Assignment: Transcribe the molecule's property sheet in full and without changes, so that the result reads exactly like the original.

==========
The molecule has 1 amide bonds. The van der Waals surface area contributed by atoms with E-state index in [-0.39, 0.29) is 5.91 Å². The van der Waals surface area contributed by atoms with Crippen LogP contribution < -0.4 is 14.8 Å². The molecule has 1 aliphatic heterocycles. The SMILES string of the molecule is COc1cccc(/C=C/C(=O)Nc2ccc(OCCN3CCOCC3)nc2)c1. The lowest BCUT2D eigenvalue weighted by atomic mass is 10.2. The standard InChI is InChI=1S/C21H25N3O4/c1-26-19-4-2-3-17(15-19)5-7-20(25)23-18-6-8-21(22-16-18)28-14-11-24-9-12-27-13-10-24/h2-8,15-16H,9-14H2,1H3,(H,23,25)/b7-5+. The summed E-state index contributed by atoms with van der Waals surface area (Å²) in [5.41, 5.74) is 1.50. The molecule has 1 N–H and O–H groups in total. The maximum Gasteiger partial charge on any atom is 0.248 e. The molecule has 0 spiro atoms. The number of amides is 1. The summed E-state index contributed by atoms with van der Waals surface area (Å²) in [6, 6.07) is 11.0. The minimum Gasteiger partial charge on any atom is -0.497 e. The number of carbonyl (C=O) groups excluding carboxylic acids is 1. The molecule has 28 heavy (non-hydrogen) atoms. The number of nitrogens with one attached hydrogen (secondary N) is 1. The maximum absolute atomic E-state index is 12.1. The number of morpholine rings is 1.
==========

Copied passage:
The molecule has 1 amide bonds. The van der Waals surface area contributed by atoms with E-state index in [-0.39, 0.29) is 5.91 Å². The van der Waals surface area contributed by atoms with Crippen LogP contribution < -0.4 is 14.8 Å². The molecule has 1 aliphatic heterocycles. The SMILES string of the molecule is COc1cccc(/C=C/C(=O)Nc2ccc(OCCN3CCOCC3)nc2)c1. The lowest BCUT2D eigenvalue weighted by atomic mass is 10.2. The standard InChI is InChI=1S/C21H25N3O4/c1-26-19-4-2-3-17(15-19)5-7-20(25)23-18-6-8-21(22-16-18)28-14-11-24-9-12-27-13-10-24/h2-8,15-16H,9-14H2,1H3,(H,23,25)/b7-5+. The summed E-state index contributed by atoms with van der Waals surface area (Å²) in [5.41, 5.74) is 1.50. The molecule has 1 N–H and O–H groups in total. The maximum Gasteiger partial charge on any atom is 0.248 e. The molecule has 0 spiro atoms. The number of amides is 1. The summed E-state index contributed by atoms with van der Waals surface area (Å²) in [6, 6.07) is 11.0. The minimum Gasteiger partial charge on any atom is -0.497 e. The number of carbonyl (C=O) groups excluding carboxylic acids is 1. The molecule has 28 heavy (non-hydrogen) atoms. The number of nitrogens with one attached hydrogen (secondary N) is 1. The maximum absolute atomic E-state index is 12.1. The number of morpholine rings is 1.